Going further off-topic; as a quick visit to http://www.iconbar.com/ will confirm, RISC OS is alive, and it looks like recent (i.e. last half a decade) IT developments such as the Raspberry Pi and 3D printing have given companies such as http://www.ident-online.co.uk/computer/ a route to make it usable (for certain values of usable) as a daily driver rather than just retro fun, and it's priced at about fifty quid all-in. I'm kind of curious, but if I'm honest don't really need the distraction. The 2012 news: https://www.raspberrypi.org/blog/risc-os-for-raspberry-pi/ plus a slightly more recent article http://www.zdnet.com/article/raspberry-pi-hands-on-with-risc-os/ and a short tour of RISC OS by J Andrew Suter if you're wondering what I'm on about: https://docs.google.com/viewer?a=v&pid=sites&srcid=ZGVmYXVsdGRvbWFpbnxidXJuZ2F0ZWhvdXNlfGd4OjE1NTlkNjMwNDg4MTQ0NDI or a nice visual on https://distrowatch.com/table.php?distribution=risc

My main box is a ThinkCentre M92p, and has some "quirks" when it comes to USB devices, which are hardware rather than software and happened under Windows as well. The main two are:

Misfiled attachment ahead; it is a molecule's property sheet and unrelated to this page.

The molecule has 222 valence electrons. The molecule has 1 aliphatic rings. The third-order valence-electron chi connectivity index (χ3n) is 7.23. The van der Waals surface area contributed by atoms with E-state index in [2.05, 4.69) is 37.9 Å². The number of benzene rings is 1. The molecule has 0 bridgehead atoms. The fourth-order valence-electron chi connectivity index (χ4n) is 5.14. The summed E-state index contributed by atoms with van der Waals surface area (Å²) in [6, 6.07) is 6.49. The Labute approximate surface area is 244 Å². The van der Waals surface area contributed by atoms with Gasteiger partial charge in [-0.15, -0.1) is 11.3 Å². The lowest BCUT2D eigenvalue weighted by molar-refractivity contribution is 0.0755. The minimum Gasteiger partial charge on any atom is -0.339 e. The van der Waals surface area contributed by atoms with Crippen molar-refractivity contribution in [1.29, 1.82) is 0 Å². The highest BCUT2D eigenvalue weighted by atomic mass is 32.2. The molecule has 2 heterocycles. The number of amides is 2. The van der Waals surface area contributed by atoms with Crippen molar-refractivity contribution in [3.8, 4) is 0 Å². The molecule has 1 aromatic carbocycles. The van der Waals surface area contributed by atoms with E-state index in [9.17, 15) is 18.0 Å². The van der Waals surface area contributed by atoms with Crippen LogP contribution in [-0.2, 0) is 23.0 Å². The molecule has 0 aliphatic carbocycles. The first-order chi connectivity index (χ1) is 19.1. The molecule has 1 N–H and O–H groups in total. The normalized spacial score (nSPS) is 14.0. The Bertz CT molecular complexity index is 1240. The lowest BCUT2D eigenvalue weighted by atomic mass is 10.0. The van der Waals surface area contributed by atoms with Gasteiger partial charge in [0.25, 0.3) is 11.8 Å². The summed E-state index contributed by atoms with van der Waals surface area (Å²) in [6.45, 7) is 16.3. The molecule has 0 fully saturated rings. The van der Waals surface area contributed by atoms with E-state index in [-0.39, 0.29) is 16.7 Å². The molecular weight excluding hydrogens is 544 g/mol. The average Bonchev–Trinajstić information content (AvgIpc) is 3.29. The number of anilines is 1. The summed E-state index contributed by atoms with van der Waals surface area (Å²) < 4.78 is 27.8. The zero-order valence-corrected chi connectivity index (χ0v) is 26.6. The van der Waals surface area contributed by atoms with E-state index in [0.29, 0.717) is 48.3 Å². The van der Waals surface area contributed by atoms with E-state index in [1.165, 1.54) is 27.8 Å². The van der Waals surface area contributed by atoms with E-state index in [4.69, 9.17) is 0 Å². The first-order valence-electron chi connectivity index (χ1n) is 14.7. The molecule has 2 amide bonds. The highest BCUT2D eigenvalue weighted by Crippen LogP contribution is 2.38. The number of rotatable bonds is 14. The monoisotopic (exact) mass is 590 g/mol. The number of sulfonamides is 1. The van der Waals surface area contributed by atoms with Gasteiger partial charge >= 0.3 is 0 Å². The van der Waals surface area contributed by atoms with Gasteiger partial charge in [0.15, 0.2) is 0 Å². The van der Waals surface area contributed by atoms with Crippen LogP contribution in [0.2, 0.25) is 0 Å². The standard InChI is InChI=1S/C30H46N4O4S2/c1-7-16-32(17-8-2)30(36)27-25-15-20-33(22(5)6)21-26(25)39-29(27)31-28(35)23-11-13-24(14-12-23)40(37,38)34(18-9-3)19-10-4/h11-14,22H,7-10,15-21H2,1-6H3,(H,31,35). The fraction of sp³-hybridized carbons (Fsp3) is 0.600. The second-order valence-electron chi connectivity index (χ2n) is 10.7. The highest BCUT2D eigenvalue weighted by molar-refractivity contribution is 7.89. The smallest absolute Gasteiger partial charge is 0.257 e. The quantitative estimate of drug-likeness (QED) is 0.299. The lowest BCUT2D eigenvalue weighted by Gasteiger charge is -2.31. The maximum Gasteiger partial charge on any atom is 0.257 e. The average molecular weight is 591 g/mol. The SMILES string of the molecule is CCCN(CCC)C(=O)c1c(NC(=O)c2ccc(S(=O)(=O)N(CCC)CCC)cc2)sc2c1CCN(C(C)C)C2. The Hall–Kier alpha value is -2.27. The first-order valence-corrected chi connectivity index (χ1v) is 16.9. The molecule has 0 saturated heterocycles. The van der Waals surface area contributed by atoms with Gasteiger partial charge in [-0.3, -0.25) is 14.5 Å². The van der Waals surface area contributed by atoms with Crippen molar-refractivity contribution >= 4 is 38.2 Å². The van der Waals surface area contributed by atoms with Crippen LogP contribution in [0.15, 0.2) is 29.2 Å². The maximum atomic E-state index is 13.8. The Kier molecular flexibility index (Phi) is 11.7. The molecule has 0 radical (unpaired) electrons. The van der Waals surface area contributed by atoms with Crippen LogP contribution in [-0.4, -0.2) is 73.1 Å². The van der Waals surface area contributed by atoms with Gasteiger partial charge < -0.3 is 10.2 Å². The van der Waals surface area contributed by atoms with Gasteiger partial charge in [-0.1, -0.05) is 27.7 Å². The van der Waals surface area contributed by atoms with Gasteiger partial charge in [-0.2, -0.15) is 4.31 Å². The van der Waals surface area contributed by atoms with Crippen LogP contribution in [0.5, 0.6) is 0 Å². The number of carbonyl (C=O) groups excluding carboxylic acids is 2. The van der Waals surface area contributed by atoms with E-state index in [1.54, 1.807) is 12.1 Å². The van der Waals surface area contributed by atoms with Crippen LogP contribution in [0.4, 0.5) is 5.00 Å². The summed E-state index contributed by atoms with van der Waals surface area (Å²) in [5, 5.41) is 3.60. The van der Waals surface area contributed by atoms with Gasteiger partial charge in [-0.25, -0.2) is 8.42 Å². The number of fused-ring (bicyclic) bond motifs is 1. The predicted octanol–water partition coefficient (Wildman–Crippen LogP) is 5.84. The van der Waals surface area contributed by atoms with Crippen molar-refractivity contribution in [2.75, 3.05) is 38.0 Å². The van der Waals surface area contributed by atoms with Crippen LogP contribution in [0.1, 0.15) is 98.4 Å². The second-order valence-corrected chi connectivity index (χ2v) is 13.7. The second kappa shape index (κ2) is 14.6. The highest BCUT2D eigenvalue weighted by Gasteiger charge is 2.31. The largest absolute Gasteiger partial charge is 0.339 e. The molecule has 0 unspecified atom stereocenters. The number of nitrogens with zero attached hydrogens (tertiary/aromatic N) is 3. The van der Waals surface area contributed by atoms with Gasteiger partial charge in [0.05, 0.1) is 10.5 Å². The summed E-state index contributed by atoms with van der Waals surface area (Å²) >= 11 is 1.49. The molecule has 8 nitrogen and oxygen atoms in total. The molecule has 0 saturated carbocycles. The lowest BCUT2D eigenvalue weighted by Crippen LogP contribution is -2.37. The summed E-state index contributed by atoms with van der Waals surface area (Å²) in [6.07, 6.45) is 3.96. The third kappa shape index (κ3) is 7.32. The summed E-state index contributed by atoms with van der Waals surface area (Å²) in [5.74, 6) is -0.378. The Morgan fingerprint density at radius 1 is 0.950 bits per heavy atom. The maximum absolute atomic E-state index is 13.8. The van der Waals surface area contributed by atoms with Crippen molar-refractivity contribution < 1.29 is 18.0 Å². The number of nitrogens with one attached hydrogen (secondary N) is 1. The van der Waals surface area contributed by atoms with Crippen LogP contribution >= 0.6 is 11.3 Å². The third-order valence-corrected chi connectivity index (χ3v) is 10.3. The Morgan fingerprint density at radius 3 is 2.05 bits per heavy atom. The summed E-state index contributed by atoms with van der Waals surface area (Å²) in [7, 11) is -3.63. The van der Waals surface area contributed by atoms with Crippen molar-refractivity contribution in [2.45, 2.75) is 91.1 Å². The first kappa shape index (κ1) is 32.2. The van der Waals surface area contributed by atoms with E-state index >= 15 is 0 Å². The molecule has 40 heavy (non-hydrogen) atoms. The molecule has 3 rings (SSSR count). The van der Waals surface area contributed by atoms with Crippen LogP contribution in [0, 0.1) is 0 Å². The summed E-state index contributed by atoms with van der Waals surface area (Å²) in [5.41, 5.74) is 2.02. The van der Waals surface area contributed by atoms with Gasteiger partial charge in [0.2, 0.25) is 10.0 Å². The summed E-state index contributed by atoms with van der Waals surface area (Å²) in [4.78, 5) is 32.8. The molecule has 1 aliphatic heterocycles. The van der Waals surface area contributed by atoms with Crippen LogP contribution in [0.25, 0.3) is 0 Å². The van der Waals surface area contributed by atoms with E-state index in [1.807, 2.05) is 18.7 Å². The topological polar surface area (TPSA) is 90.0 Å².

- External DVD writers work only if not plugged into a USB 3.0 extension cable
- USB keyboards need to be plugged into the USB 2.0 port to work with the BIOS

I have secure boot turned off and no boot partition, and am not sure what BIOS/UEFI version is in place or whether it'd make any difference, but I don't update firmware as a general rule. It does sound like Lenovo had some shoddy business practices with this model and UEFI; at one point (2012?) they were hardcoding checks for Windows or RHEL – https://www.phoronix.com/scan.php?page=news_item&px=mtiyotg